Inauguration Drinking Game

Tomorrow, at 11 am ET, President-elect Donald Trump will officially be sworn in as the 45th president. Now to make the day tolerable, and, well, forgettable, lets do some good. So a drinking game has been created using his inaugural speech. It may not be forgettable, but you will soon forget it.

Combover Drinking Game

  1. Whenever Trump states he is the best at (insert action) : Drink
  2. Whenever Trump uses three adjectives in a row: Drink for three seconds
  3. Whenever Trump says “Make America Great Again” : Take a shot
  4. If Trump pulls out or wears a “Make America Great Again” hat : Chug your drink
  5. Whenever Trump boasts: Drink
  6. If he grabs someone by the pussy: Drink a whole bottle of whisky and hope death comes quickly instead of the four long years you would have to suffer through
  7. When he attacks his opponents: Drink
  8. Speaks with such hubris it makes you want to vomit: drink, and again, death will probably follow with the frequency
  9. Makes inappropriate gestures or comments about his own daughter: drink for the length of awkward physical exchange or five second

Maybe, just maybe, this will make the day tolerable. Maybe, just maybe, it will help us find humor in this situation. Or…we’ll all die from alcohol poisoning. I am going with the latter of the two.

Good luck keeping your glass full!

Advertisements

Check it out

A story of mine has been featured on the blog site Drinkers with Writing Problems. I thought it perfect to submit a drinking story, or a story about drinking.

 

http://drinkerswithwritingproblems.com/2015/03/03/david-jester-blackout/

http://drinkerswithwritingproblems.com/contributors-3/guest-writers/david-jester/

 

 

 

The Corner Bar

I sat at the bar. The dark, dank, smoke stained and saturated wood panel walls, create an atmosphere of comfort, and I languish in its embrace. Over the old, poly’d bar-top, hang three stained glass lamps, Schlitz mosaically emblazoned in blood red, against a field of green and yellow glass, held together by poorly soldered lead–small streaks of the poisonous metal trailing down shards of glistening colored glass. Encased by these hemispheres, dull, forty watt, yellowish bulbs, strain to brighten the room, but it is as if the lost hopes and damaged dreams of the patrons, swallow the light, which struggles against the stygian gloom. In the corner, an old, outdated, cigarette vending machine still occupies a space lost in time, as if a temporal vortex has opened up a conduit, a wormhole, transporting this bar space to the 1970s. The only update, that makes this machine modern, is the dollar changer, which is affixed to the wood veneered machine. The handle’s clear, molded plastic pull knobs, are no longer transparent, but yellowed with age, as if the  nicotine, which stains so many white mustaches of habitual smokers tawny, has jumped from their tobacco stained fingers, to the knobs themselves.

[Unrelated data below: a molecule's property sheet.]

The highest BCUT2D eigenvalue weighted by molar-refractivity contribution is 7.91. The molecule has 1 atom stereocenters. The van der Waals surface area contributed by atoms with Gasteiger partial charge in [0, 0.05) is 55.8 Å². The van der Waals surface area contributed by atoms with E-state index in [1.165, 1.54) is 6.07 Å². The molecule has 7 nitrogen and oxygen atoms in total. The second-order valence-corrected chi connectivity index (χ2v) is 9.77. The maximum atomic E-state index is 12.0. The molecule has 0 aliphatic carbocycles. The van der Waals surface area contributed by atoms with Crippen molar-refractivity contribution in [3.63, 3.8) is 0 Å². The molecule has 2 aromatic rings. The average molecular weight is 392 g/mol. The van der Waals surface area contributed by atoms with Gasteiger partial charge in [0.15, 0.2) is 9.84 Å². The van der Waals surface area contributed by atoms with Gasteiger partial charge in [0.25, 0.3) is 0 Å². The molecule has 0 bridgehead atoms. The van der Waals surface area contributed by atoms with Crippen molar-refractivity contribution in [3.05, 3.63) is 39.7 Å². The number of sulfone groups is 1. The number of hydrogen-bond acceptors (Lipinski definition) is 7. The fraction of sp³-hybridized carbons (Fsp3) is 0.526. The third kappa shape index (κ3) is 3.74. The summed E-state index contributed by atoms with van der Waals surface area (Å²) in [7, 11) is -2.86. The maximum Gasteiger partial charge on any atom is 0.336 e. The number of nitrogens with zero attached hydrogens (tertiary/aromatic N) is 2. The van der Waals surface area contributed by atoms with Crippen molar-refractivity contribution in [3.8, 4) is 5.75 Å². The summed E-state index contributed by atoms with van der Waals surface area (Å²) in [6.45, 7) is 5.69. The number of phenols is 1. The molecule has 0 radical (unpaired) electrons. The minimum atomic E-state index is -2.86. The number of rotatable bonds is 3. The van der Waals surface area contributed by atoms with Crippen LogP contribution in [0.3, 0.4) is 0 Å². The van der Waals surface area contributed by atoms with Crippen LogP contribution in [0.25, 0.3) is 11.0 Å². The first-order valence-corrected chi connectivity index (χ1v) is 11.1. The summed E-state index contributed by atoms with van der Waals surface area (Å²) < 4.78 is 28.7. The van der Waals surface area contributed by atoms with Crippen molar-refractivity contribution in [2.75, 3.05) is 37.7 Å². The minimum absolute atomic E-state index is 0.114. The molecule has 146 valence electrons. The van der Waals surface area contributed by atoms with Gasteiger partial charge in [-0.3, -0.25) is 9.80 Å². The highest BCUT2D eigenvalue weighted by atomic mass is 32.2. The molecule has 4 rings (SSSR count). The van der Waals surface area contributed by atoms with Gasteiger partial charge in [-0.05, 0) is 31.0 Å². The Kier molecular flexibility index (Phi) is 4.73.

This bar, which lives in two times, torn between the old and the ever changing present–the quickening technology of this age–has a digital jukebox attached to a wall, down and across from the bar. Its blue digital light, simulating neon, encircles the device which spits out heavy metal, 80’s rock, hair bands, and the occasional indie rock song. The small confine of the bar space echoes the music louder, as there is one volume, excessive. The patrons, all lined up on stools at the bar, sitting along the wall, and standing in any open space, don’t seem to notice the deafening sound, and instead their stentorian voices commingle with the music, creating a cacophony of revolting conversation and death metal.

A ‘Gansett in hand, and cheap shot of Old Crow sitting next to it, my writing ambitions wane away. Like an hour glass, my zeal for literary pursuits are grains of sand, slowly sifting, dropping into oblivion, one astringent sip at a time. Pen in hand, and composition book open, I spill a drop of amber colored liquid, of what passes for whisky, onto the clean, virginal, white page, lined by a pale, cornflower blue. No words to spare, I tap my pen against the empty space, the void of memory, the dearth of prose, which builds a frustration inside me.

Tipping back the tallboy ‘Gansett, the bartender comes over. Her wrinkled hand touches mine as she seeks my attention.

“Nother, hun.”

“Sure thing.”

I turn my attention back to the bar. The couple sitting in the dark corner practically fucking, the hipster picking music off the jukebox, the older woman sitting next to me, her flaxen dry hair cut to a bob, they are all rich characters. These are my people, my characters, they inhabit the pages of my notebook, and find their way into my stories. They may never know it, but they will be immortalized in words, and their essence, even if it is a small, superficial bit, transferred to some literary persona. Their actions are fodder for my work, and farmed like potatoes plucked from the field, but that is for later. Tonight, I drink.

As I tip back the can, I converse with the woman next to me. We drink, we commiserate, and I find a character, the lonely barfly, the empty vessel, the lost soul, and then I wonder, what character will she play?